Matthew R. Nagle was born in Cambridge, the younger of two brothers, and lived in Weymouth. A talented athlete, he was eager to compete long before he grew to 6 feet, 2 inches tall. When he was a boy, the cutoff weight for a football league was 55 pounds and he weighed 53.

"So Matty's got rocks in his pockets to get in, and the coach put his toe on the back of the scale and smiled," his father said. "And Matty says, 'I'm in, I'm in!' "

At Weymouth High School his senior year, Mr. Nagle played several positions and usually was outweighed by opponents.

"To me, he was what high school athletics are all about," Tortora said. "He was not the biggest kid on the field, he was not the fastest kid on the field, but he was able to maximize his talents. He did that through hard work, through being an incredibly coachable kid, and through being an intense competitor."

That kind of drive was displayed after the night of July 3, 2001, when Mr. Nagle was out with friends and a fight broke out.

"One of his buddies was at the bottom of the pile," his father said. "Matty ran down like he was playing football and started throwing people off."

Nicholas Cirignano is serving nine to 10 years in prison for stabbing Mr. Nagle in the neck that night.

"He died right there on the beach, and the paramedics brought him back," Patrick Nagle said.

When he regained consciousness days later, Mr. Nagle made it clear he planned to defy the predictions of doctors. "I don't care if I have to use a cane. I'm going to walk. I'm going to do this," he told the Globe in 2004. "I know God has a plan for me."

At home, his brother, Michael, built ramps and made adjustments to accommodate a wheelchair for visits. At New England Sinai Hospital and Rehabilitation Center in Stoughton, where he lived, Mr. Nagle impressed the medical staff and friends with his resilience.

"If I was paralyzed and my friends came in and told their stories and they're moving and they're sparky, I'd be jealous," said Mike Romig of Boston, a friend since childhood and a football teammate. "His eyes would open up and he'd smile and say, 'How are you doing?' He was more interested in you and what you're doing. I said to him, 'Matty, I couldn't do what you're doing for a year.' "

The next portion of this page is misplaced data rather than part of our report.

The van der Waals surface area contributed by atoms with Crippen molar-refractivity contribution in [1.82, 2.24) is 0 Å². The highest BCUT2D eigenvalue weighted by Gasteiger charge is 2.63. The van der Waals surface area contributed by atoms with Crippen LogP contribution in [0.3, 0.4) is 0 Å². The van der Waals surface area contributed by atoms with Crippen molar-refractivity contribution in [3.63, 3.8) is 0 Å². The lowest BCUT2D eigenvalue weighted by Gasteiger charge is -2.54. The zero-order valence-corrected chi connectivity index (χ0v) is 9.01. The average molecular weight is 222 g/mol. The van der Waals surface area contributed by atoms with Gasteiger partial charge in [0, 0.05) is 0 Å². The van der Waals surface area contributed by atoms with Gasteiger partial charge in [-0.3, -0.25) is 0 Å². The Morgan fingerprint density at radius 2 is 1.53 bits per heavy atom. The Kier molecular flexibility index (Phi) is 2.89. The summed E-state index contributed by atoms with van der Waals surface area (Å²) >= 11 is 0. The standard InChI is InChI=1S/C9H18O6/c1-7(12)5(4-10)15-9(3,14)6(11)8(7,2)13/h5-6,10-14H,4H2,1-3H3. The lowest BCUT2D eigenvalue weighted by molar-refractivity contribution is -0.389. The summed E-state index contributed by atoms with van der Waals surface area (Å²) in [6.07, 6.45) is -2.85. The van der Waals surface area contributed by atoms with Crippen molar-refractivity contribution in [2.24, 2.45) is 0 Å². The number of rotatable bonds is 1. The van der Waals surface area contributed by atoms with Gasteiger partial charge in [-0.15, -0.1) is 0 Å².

On July 16, Mr. Nagle sat outside the family's Weymouth home with his mother, Ellen, and the two spoke at length.

"They had to be out there for two hours," his father said. "And Ellen said, 'He told me how much he loved us.' I think he was ready to move on, and we didn't know -- or we didn't want to know."

The next day, he slipped into a coma. When tests showed brain activity had stopped, Mr. Nagle's mother held him as the machines were disconnected and he died.

He had told his mother that he wanted to donate his organs. In death, his father said, Mr. Nagle's heart, eyes, liver, and skin are "going to make someone else happy, give someone else a better life."

"He was a hero in the full sense of the word, and that's why I use the word 'Quest' in the title of my book," Mukand said. "It really was a quest for him. You think back to the typical hero, the knight and the Holy Grail. Matthew was looking for the Holy Grail, wherever he might find it."

A funeral Mass will be said at noon Saturday in St. Francis Xavier Church in South Weymouth. Burial plans are pending.